4. Benton, R. (1999). Maori language revitalization. Final Report, WellingtonGoogle Scholar
  5. Chernela, J. M. (2004). The politics of language acquisition: Language learning as social modeling in the Northwest Amazon. Women and Language, 27(1), 13–21.Google Scholar
  6. Chernela, J. M. (2013). Toward an East Tukano Ethnolinguistics: Metadiscursive practices, identity, and sustained linguistic diversity in the Vaupés Basin of Brazil and Colombia. In P. Epps & K. Stenzel (Eds.), Upper Rio Negro: Cultural and linguistic interaction in Northwestern Amazonia (pp. 197–244). Rio de Janeiro: Museu Nacional, Museu do Índio/FUNAI.Google Scholar
  7. Coupland, N. (2010). Welsh linguistic landscapes “from above” and “from below”. In A. Jaworski & C. Thurlow (Eds.), Semiotic landscapes: Language, image, space. Advances in sociolinguistics (pp. 77–101). London: Continuum.Google Scholar
  8. Coupland, N. (2012). Bilingualism on display: The framing of welsh and english in welsh public spaces. Language in Society, 41(1), 1–27.CrossRefGoogle Scholar
  9. da Cruz, A. (2011). Fonologia e gramática do nheengatú: A língua geral falada pelos povos Baré, Warekena, e Baniwa. Ph.D. Dissertation, Vrije Universiteit, Amsterdam.Google Scholar
  10. Daveluy, M., & Ferguson, J. (2009). Scripted urbanity in the Canadian North. Journal of Linguistic Anthropology, 19(1), 78–100.CrossRefGoogle Scholar
  11. de Oliveira, G. M., & de Almeida, A. W. B. (2007). Terra das línguas: Lei municipal de oficialização de línguas indígenas, São Gabriel da Cachoeira, Amazonas. Manaus: PPGSCA-UFAM/Fundação Ford.Google Scholar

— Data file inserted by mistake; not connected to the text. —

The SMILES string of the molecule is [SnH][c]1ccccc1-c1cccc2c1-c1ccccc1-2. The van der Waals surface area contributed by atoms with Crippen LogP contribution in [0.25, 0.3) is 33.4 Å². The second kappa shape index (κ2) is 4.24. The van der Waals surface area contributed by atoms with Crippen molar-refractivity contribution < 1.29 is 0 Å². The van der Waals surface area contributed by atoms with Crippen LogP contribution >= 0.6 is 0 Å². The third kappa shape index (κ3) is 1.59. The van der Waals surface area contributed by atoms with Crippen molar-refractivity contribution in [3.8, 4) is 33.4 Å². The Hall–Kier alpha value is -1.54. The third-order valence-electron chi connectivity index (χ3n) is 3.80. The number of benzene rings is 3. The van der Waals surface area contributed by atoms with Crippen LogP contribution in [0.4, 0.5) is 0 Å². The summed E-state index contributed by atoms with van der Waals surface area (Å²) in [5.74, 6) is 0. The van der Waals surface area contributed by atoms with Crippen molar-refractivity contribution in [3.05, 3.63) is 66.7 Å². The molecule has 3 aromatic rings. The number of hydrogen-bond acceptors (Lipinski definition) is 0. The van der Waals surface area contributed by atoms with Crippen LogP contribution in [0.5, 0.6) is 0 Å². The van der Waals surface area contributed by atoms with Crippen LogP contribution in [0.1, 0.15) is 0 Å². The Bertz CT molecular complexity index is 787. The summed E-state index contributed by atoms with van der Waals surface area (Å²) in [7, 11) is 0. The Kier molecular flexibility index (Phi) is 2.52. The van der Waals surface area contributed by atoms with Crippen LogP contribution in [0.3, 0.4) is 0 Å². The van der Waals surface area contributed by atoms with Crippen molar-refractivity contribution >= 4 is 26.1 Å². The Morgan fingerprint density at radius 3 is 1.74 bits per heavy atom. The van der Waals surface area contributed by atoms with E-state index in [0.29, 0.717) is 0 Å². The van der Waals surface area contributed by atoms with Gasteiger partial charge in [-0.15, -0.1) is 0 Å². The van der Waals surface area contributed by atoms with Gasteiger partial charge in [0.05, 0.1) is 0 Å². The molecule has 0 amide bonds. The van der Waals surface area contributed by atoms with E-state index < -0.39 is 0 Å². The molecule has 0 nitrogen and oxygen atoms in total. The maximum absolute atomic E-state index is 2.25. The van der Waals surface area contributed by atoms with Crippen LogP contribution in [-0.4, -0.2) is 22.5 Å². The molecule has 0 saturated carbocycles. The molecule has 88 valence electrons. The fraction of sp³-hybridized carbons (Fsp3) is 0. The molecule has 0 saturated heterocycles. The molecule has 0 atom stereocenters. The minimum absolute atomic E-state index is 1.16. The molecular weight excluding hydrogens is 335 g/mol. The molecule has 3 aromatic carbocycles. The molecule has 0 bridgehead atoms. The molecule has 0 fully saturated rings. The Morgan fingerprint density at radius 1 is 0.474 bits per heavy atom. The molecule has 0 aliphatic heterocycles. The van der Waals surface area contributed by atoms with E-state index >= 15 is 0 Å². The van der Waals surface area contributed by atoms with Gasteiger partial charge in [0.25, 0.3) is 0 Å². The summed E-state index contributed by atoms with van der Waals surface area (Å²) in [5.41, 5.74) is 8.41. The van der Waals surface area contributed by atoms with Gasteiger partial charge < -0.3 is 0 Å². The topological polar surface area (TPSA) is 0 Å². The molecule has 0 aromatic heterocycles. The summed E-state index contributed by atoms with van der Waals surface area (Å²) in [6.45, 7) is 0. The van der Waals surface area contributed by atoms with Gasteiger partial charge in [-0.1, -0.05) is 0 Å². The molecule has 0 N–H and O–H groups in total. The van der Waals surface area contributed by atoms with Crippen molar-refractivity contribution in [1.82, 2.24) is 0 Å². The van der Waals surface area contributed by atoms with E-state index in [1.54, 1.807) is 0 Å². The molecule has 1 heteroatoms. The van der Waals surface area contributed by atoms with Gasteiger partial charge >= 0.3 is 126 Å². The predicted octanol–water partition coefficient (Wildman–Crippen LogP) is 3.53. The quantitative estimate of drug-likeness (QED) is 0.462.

12. Epps, P., & Stenzel, K. (Eds.). (2013). Upper Rio Negro: Cultural and linguistic interaction in Northwestern Amazonia. Rio de Janeiro: Museu Nacional, Museu do Índio/FUNAI.Google Scholar
  13. Fleming, L. (2009). Indigenous language literacies of the Northwest Amazon. Working Papers in Educational Linguistics, 24(1), 35–59.Google Scholar
  14. Fleming, L. (2010). From patrilects to performatives: Linguistic exogamy and language shift in the Northwest Amazon. Ph.D. Dissertation, University of Pennsylvania.Google Scholar
  15. FOIRN/ISA. (2006). Mapa-livro povos indígenas do Rio Negro: Uma introdução à diversidade socioambiental do noroeste da Amazônia Brasileira. São Paulo: FOIRN/ISA.Google Scholar
  16. Freire, J. R. B., & Rosa, M. C. (Eds.). (2003). Linguas gerais: Politica linguistica e catequese na america do Sul no periodo colonial. Rio de Janeiro: Editora da Universidade do Estado do Rio de Janeiro.Google Scholar
  17. Gorter, D. (2006). Linguistic landscape: A new approach to multilingualism. Philadelphia: Multilingual Matters.Google Scholar
  18. Gustafson, B., Guerrero, F. J., & Jiménez, A. (2016). Policy and politics of language revitalization in Latin America and the Caribbean. In S. M. Colonel-Molina & T. L. McCarty (Eds.), Indigenous language revitalization in the Americas (pp. 36–51). New York: Routledge.Google Scholar